Page 8 - 29. The author or printer misspells the historian's last name, which should read Anna Comnena. Comnena was a Byzantine historian and daughter of the emperor Alexius I Comnenus. She is remembered for her Alexiad, a history of the life and reign of her father, which became a valuable source as a pro-Byzantine account of the early Crusades.
Page 8 - 30. Anna Maria Schurman, also referred to as Anna Maria van Schurmann, wrote the influential The Learned Maid, or Whether a Maid may be a Scholar, which was translated into English in 1659. Schurmann, hailed by today's scholars as the first woman to enter the debate on female education, argues for the development of female institutions of learning that follow the same model as male grammar schools and universities (Hobby 198). Like Wolley, however, as Elaine Hobby points out, Schurmann directs her argument to women of the leisure classes, and her goal is not to introduce education to all women, but only to those who are prone to "tedious idleness" due to their "decorative" task in life (198).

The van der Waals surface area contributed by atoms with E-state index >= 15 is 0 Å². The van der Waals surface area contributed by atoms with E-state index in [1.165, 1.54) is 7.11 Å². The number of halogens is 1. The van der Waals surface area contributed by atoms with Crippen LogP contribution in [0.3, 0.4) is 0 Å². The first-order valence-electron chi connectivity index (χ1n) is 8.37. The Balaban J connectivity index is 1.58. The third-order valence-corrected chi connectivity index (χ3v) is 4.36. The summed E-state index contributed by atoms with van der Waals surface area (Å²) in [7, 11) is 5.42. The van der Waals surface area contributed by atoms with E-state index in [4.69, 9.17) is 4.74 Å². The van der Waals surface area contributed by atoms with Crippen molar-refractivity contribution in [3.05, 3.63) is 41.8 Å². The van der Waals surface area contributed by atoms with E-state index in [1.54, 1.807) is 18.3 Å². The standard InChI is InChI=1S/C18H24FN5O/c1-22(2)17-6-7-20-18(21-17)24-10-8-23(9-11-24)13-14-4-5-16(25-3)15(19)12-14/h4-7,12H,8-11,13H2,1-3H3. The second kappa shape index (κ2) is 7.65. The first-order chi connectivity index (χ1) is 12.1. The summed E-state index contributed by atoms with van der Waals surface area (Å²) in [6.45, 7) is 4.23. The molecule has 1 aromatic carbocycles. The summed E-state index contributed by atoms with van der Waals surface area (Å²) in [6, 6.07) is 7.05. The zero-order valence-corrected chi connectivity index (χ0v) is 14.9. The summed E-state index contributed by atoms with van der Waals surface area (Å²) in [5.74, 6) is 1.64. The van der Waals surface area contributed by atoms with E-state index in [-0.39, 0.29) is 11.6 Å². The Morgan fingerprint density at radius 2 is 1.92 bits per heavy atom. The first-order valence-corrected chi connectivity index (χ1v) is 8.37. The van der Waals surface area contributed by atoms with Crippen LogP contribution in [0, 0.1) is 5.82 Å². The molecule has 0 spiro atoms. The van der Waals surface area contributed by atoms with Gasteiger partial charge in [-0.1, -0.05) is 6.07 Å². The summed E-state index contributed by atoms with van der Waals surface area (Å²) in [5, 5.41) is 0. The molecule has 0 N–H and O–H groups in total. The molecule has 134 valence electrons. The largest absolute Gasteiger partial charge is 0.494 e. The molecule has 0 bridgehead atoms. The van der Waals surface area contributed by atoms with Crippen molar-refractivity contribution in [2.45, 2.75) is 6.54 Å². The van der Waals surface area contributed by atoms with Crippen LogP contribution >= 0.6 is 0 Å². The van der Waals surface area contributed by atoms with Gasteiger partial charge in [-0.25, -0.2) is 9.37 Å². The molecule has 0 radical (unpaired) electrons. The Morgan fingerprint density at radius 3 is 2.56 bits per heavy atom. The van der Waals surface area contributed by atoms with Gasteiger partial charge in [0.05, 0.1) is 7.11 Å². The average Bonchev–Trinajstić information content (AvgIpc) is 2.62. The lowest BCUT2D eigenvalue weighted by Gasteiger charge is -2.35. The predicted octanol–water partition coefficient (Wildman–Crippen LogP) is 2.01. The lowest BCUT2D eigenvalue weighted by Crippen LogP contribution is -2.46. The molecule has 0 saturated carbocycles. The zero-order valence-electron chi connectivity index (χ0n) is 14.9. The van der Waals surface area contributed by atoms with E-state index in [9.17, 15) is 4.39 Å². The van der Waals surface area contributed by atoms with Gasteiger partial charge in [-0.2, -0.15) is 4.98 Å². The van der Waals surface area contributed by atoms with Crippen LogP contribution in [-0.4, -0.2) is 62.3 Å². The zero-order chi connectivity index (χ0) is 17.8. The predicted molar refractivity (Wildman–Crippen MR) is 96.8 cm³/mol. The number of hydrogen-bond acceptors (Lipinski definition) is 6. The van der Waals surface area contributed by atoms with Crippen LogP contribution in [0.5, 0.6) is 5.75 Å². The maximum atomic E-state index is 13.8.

Page 8 - 31. Salmasius, the discoverer of the Palatine manuscript of the Greek Anthology, was well known for his immense knowledge of philology. Like Schurmann, he was well versed in a number of languages, including Hebrew, Arabic, Syriac, Persian, and Coptic, as well as Greek and Latin, and he was invited to teach at several universities. In 1631 he became professor at Leiden, where he taught continuously except for a year-long appointment with the Swedish court in 1650-51. It was during this time of his life that Salmasius apparently conversed, by letter, with Schurmann, though little is written about their discourse. Salmasius's writings are mainly political, including a "Defense of the Reign of Charles I" and a condemnation of the English Parliament.